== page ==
When we talk about testicular cancer, one name that comes up more than nearly anyone else is Lance Armstrong. The cyclist battled the disease in 1996, being diagnosed with stage three cancer and having an orchiectomy to remove one of his gonads. Doctors originally thought he had virtually no chance of survival, but he made it through and started winning again – with the use of performance enhancing drugs, which he denied throughout his career.
We all know the story, though – in 2004 a pair of reporters published a book, L.A. Confidentiel, that blew the doping world open in cycling and outed Armstrong beyond any ability to deny. In 2010, cyclist Floyd Landis admitted to using drugs and accused Armstrong of the same, leading the Federal government to investigate the case. They ended up dropping the charges, but finally in 2013 Lance Armstrong fessed up.
That decision had serious repercussions, though, and one of them is just coming due. The U.S. Postal Service was Armstrong’s sponsor for the early 2000s, and after he was stripped of his awards they realized that the value of that sponsorship was worth somewhere between diddley and squat. A class action lawsuit was filed against him and a settlement was just reached that puts Armstrong in hock to the Feds for a cool five million.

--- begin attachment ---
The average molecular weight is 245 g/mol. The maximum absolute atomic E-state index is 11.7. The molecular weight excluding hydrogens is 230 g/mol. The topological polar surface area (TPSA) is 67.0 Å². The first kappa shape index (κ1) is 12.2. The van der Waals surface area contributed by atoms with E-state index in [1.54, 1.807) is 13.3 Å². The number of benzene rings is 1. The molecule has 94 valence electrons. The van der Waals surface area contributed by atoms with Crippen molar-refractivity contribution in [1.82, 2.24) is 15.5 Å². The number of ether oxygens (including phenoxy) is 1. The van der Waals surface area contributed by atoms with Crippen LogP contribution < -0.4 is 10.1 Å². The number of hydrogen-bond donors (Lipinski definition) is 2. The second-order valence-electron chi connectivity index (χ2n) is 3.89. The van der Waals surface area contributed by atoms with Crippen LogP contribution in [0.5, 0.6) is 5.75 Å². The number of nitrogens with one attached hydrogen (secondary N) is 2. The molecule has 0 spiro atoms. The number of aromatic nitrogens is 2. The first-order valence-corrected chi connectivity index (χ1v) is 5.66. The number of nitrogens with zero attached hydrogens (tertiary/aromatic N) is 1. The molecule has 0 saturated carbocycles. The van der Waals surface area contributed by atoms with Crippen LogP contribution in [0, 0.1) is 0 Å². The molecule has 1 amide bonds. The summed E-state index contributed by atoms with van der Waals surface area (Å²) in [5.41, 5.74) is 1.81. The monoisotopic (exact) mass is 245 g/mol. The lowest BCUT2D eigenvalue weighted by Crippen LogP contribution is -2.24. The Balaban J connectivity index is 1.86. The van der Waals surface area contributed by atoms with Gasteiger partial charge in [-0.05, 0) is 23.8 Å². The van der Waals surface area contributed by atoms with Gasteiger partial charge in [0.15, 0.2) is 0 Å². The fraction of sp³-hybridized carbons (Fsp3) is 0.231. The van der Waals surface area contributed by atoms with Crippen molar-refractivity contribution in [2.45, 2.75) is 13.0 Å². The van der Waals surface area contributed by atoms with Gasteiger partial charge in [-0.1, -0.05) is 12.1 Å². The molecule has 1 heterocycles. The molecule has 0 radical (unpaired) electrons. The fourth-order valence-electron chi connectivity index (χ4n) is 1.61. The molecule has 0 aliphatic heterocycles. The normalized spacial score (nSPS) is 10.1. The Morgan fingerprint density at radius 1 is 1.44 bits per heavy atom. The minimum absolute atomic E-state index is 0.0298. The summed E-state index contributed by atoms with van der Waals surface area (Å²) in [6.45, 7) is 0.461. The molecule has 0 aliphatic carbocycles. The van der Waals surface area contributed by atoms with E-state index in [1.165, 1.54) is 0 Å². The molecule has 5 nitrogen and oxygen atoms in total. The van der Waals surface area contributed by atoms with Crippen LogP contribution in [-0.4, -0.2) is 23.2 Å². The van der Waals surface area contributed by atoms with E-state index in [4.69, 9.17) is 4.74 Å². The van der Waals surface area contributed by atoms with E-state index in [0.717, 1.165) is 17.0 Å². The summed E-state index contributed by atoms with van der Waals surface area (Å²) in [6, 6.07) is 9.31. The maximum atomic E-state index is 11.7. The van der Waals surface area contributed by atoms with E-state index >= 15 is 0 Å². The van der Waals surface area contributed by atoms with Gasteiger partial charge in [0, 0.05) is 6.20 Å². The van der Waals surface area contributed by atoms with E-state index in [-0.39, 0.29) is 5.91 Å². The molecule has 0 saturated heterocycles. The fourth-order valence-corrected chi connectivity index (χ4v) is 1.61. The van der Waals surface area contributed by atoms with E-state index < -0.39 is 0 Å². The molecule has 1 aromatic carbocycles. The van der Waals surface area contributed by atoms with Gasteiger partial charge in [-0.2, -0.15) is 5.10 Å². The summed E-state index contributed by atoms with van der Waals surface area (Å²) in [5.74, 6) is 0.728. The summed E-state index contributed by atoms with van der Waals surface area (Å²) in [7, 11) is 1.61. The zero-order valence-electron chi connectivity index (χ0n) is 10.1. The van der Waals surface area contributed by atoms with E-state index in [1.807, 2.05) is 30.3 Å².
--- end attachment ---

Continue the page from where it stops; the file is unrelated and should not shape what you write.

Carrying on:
As taxpayers, we support this decision. What do you think, dear reader?
Read more at Politico.Get your balls in the game! Donate to the Sean Kimerling Foundation to win the battle against testicular cancer.